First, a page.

The plurality rejected Hamdi’s argument that the Non-Detention Act [LINK] prohibited his detention. The Non-Detention Act states that “[n]o citizen shall be imprisoned or otherwise detained by the United States except pursuant to an Act of Congress.” Although the Government argued that the President had inherent constitutional authority under Article II to detain enemy combatants and that the Non-Detention Act does not apply to military detentions, the plurality did not address either argument. Rather, the plurality held that Hamdi was being detained “pursuant to an Act of Congress”—the 2001 AUMF. The 2001 AUMF authorized the President to use “all necessary and appropriate force” against “nations, organizations, or persons” associated with the September 11, 2001 terrorist attacks. As the plurality explained, because the “purpose of detention is to prevent captured individuals from returning to the field of battle and taking up arms once again,” detention is “so fundamental and accepted [as] an incident to war” that it is part of “all necessary and appropriate force.”
Hamdi claimed that such authority would authorize “indefinite” detention, but the plurality did not share that concern. As the plurality explained, because the purpose of detaining enemy combatants under the 2001 AUMF is limited to preventing them from returning to battle, the President may lawfully detain enemy combatants for the duration of the conflict in which they were captured (although the plurality acknowledged that indefinite hostilities may call for different treatment). As a result, the 2001 AUMF did not authorize indefinite detention for the purpose of interrogation.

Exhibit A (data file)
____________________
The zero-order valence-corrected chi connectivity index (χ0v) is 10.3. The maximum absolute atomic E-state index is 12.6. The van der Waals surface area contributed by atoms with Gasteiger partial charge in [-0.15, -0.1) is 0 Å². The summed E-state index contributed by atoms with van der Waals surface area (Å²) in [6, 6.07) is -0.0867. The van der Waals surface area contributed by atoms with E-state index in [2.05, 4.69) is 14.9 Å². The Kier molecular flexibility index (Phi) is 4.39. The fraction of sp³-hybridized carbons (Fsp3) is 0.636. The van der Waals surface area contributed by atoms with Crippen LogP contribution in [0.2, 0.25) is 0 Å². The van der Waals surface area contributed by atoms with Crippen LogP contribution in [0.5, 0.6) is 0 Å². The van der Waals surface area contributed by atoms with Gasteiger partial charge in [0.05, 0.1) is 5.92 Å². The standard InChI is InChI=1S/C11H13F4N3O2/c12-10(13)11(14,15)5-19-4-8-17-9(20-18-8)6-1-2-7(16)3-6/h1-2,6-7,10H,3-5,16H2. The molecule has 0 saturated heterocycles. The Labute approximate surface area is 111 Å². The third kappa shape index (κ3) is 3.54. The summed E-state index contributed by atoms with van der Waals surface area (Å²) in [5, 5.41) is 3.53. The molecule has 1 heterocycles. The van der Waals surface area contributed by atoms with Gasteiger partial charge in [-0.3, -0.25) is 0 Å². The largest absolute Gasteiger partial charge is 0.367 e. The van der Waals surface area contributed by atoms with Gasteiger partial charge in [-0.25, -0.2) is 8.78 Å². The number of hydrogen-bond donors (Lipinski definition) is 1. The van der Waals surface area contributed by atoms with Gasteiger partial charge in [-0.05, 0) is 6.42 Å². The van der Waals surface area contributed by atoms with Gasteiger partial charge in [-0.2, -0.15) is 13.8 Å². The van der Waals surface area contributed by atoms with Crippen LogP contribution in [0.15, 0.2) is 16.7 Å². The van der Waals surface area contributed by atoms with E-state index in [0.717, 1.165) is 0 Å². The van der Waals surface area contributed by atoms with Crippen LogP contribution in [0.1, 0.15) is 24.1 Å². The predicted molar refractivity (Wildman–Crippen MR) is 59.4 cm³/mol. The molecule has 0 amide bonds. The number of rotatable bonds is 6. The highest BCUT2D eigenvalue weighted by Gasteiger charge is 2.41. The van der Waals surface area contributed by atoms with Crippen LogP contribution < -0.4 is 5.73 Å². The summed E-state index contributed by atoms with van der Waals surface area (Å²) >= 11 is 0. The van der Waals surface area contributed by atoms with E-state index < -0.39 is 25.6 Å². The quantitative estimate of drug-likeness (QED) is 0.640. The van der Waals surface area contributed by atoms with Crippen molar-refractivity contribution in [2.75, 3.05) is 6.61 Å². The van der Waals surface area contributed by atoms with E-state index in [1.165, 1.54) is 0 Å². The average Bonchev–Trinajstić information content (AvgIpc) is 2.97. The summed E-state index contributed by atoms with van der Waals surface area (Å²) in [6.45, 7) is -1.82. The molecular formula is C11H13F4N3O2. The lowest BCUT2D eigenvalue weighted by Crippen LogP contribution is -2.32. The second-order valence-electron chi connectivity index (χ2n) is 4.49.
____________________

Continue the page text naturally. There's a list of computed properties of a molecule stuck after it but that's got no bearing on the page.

But even though the President was authorized to detain citizen and non-citizen enemy combatants, the plurality agreed with Hamdi that after capture, due process required a meaningful opportunity for the detainee to challenge his designation as an enemy combatant. The Government argued that a habeas court could decide whether the President had legal authority to detain a citizen enemy combatant, but not the correctness of the President’s designation of an individual as an enemy combatant. According to the Government, court had to deny habeas relief so long as the President’s designation was supported by “some evidence.”
The plurality rejected the Government’s “heavily circumscribed role” for the courts because due process did not permit a “state of war” to be a “blank check for the President when it comes to the rights of the Nation’s citizens.” Applying the Mathews v. Eldridge [LINK] balancing test, the plurality held that “substantial interest lie on both sides of the scale.” On one hand, Hamdi’s interest in “being free from physical detention by one’s own government” is the “most elemental of liberty interests” and carries the “very real” risk of an erroneous designation as enemy combatant. On the other hand, the Government had a “weighty and sensitive . . . interest in ensuring that those who have in fact fought with the enemy during a war do not return to battle against the United States.” And the general federal habeas statute (28 U.S.C. § 2241 et seq.) [LINK] confirmed that habeas courts had a role to play—that “habeas petitioners would have some opportunity to present and rebut facts and that courts . . . retain some ability to vary the ways in which they do so as mandated by due process.”